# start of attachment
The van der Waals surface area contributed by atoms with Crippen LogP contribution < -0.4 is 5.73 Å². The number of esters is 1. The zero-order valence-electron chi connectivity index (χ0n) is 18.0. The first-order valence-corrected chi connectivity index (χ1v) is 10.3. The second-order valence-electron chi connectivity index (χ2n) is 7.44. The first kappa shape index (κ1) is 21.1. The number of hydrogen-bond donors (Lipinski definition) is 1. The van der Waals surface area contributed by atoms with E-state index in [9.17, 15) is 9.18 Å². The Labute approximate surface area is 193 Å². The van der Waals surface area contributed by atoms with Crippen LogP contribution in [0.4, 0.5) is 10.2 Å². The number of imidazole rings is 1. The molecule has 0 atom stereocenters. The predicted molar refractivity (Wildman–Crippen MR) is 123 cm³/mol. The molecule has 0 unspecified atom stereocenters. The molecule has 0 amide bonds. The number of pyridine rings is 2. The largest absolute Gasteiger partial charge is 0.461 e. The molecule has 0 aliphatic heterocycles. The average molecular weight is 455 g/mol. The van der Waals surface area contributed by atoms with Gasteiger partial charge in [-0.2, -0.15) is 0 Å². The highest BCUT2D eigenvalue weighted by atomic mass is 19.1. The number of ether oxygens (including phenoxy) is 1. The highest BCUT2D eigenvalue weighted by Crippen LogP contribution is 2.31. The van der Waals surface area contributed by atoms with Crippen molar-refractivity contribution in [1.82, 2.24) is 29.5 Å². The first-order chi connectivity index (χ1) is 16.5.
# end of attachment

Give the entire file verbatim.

The van der Waals surface area contributed by atoms with Crippen LogP contribution < -0.4 is 5.73 Å². The number of esters is 1. The zero-order valence-electron chi connectivity index (χ0n) is 18.0. The first-order valence-corrected chi connectivity index (χ1v) is 10.3. The second-order valence-electron chi connectivity index (χ2n) is 7.44. The first kappa shape index (κ1) is 21.1. The number of hydrogen-bond donors (Lipinski definition) is 1. The van der Waals surface area contributed by atoms with E-state index in [9.17, 15) is 9.18 Å². The Labute approximate surface area is 193 Å². The van der Waals surface area contributed by atoms with Crippen LogP contribution in [0.4, 0.5) is 10.2 Å². The number of imidazole rings is 1. The molecule has 0 atom stereocenters. The predicted molar refractivity (Wildman–Crippen MR) is 123 cm³/mol. The molecule has 0 unspecified atom stereocenters. The molecule has 0 amide bonds. The number of pyridine rings is 2. The largest absolute Gasteiger partial charge is 0.461 e. The molecule has 0 aliphatic heterocycles. The average molecular weight is 455 g/mol. The van der Waals surface area contributed by atoms with Gasteiger partial charge in [-0.2, -0.15) is 0 Å². The highest BCUT2D eigenvalue weighted by atomic mass is 19.1. The number of ether oxygens (including phenoxy) is 1. The highest BCUT2D eigenvalue weighted by Crippen LogP contribution is 2.31. The van der Waals surface area contributed by atoms with Crippen molar-refractivity contribution in [1.82, 2.24) is 29.5 Å². The first-order chi connectivity index (χ1) is 16.5.